The Bedford Bletchley line is running mainly east-west, but slightly south-east to north-west at this point. Photography is probably best in the morning for east bound traffic, and best in the afternoon for west bound traffic. The line is very straight heading east from the station, but there is a sharp curve just to the west of the station.


General views - All photographs Richard Tearle unless otherwise stated
Fig 1 - Looking east


Fig 1 - Looking east

This is the west facing view from the northern side of the line, on the Bedford bound platform, showing the long straight stretch of line.
This was taken in July (although a dull day) at 13:20 with a 100mm lens.

Fig 2 - Looking west


Fig 2 - Looking west

This is the east facing view from the northern side of the line, on the Bedford bound platform, showing the curvature of the line and crossing gates.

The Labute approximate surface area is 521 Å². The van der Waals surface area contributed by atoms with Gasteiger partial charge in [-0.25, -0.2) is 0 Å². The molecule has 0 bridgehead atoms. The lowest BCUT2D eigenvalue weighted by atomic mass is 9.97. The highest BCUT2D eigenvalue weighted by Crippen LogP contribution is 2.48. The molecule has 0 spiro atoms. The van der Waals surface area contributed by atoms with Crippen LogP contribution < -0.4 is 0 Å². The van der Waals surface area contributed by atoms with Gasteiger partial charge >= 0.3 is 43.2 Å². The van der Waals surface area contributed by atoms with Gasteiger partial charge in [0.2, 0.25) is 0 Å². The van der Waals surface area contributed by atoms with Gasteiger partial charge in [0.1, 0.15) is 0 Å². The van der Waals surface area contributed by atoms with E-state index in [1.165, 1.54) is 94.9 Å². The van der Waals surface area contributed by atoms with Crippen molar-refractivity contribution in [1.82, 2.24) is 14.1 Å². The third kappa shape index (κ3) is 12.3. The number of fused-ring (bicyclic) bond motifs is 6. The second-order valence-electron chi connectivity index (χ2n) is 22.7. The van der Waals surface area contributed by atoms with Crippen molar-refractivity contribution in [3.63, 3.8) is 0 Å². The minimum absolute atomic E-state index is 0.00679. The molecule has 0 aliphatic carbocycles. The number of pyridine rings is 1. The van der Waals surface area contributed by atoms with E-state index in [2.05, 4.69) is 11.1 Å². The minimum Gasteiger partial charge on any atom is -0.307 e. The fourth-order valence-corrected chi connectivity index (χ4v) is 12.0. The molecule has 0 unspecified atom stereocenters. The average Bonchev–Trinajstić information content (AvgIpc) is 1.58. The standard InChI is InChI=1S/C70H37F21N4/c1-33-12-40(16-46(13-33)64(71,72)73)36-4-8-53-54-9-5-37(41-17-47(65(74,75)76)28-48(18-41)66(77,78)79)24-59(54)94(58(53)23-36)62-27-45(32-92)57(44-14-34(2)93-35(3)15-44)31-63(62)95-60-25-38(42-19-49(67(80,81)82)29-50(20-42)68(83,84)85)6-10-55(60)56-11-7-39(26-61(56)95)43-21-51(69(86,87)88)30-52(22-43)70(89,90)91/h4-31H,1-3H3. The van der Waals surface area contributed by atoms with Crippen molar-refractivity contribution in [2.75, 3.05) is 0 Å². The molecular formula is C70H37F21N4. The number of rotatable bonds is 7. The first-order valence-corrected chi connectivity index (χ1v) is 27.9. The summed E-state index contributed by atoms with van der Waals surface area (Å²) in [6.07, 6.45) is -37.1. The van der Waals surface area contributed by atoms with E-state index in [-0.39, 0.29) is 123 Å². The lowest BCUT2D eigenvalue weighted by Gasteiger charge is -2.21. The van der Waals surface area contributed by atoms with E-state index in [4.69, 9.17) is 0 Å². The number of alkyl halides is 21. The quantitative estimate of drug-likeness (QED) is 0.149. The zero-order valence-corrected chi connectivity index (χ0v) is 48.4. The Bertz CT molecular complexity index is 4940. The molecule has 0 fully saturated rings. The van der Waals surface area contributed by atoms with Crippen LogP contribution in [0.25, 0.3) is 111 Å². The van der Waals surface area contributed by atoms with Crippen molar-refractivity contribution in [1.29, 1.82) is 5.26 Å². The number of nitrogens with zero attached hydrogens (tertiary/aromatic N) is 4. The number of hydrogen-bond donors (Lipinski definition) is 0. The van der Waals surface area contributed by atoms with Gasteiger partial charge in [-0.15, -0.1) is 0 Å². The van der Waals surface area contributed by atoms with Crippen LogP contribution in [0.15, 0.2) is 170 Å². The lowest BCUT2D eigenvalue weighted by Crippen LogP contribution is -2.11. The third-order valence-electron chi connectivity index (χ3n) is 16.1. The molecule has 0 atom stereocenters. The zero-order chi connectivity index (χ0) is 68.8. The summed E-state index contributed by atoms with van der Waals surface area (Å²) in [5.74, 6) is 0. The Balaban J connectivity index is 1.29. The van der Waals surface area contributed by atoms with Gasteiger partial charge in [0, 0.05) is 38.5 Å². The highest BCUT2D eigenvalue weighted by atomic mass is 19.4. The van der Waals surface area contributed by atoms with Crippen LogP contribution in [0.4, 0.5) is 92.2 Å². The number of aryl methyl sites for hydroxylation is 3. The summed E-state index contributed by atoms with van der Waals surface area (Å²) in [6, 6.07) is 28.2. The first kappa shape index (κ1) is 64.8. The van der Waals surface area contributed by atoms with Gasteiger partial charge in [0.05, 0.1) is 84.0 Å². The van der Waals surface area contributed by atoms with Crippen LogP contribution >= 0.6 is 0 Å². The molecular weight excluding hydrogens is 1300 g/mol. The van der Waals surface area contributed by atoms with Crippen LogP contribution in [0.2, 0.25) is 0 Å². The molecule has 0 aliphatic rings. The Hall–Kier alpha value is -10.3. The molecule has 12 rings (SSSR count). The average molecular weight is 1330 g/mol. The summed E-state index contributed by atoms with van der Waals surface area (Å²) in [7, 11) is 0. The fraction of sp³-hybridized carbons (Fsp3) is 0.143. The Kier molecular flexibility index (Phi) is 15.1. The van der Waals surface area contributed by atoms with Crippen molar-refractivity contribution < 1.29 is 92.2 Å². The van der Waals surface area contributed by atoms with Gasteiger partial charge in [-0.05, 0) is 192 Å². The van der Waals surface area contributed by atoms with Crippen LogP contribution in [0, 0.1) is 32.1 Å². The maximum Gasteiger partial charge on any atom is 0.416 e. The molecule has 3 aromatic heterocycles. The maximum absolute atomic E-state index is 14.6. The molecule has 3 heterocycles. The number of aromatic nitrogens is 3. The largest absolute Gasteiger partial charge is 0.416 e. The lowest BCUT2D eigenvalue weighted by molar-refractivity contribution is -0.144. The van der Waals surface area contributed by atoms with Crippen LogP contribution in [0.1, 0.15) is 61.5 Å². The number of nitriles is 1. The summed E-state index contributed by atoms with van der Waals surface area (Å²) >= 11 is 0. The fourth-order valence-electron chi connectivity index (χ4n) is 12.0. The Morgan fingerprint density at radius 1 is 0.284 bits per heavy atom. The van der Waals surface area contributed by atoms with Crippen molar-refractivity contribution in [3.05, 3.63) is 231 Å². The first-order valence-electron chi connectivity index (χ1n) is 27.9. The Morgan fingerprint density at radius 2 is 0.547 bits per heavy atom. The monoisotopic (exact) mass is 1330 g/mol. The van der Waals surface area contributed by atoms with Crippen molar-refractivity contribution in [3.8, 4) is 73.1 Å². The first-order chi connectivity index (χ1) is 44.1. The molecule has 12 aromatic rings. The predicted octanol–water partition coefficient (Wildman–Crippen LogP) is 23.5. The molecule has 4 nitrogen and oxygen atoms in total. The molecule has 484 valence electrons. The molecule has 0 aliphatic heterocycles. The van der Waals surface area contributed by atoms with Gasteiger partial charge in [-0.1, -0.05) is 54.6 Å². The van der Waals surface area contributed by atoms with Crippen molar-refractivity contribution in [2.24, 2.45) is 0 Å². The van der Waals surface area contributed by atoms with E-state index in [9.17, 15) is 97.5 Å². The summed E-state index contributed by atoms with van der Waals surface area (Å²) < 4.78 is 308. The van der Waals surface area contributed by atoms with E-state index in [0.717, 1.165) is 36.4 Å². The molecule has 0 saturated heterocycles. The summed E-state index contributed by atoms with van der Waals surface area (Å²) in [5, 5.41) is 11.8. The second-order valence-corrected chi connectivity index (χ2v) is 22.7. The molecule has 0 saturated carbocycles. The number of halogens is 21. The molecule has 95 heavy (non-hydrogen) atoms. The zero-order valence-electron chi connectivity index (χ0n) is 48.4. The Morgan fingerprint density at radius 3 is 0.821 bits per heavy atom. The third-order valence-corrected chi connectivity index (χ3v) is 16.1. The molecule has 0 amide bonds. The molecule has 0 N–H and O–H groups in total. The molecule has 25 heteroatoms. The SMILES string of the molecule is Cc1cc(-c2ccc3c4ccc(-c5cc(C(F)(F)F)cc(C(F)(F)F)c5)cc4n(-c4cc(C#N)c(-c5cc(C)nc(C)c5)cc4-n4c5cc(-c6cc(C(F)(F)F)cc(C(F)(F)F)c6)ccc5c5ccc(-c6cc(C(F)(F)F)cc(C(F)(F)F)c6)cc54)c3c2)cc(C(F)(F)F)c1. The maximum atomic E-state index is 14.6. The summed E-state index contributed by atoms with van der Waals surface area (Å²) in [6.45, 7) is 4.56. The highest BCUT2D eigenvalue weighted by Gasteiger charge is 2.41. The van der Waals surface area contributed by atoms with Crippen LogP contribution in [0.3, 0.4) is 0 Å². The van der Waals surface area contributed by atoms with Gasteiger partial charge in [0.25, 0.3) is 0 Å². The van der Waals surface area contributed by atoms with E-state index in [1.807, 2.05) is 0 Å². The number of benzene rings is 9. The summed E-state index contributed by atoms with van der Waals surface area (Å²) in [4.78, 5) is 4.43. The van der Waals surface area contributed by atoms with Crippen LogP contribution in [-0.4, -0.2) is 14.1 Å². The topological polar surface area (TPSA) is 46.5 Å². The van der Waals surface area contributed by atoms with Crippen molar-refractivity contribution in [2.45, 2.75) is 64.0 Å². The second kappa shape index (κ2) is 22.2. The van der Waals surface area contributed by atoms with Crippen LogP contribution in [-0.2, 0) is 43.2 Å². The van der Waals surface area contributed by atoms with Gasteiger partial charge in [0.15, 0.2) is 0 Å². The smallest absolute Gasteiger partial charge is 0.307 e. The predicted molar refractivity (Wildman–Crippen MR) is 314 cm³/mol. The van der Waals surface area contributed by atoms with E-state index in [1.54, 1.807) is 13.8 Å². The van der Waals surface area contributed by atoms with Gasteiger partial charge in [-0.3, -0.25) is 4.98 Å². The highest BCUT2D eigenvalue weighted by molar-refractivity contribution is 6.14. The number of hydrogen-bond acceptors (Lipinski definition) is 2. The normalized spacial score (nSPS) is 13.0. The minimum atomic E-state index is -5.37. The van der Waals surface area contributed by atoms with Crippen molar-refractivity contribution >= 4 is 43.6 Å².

This was taken in July (although a dull day) at 13:20 with a 100mm lens.

Fig 3 - Looking west


Fig 3 - Looking west

This is the west facing view from the northern side of the line, on the Bedford bound platform, showing that the line can get interesting traction and some sun!
This was taken in August at 19:00 with a 50mm lens.

Disclaimer
Back to the top

All information contained within this is site is Trainspots. The images used on this site remain the property of the original photographer, as credited at the top of the page, and are used with their kind permission.

The information on these pages is supplied for the benefit of railway enthusiasts who carry out a harmless hobby, and through the medium of photography and video, actually promote the railway industry. Railway enthusiasts can also act as eyes and ears against railway vandalism, and as such should surely be encouraged to do so by the supply of adequate information such as is found on this website.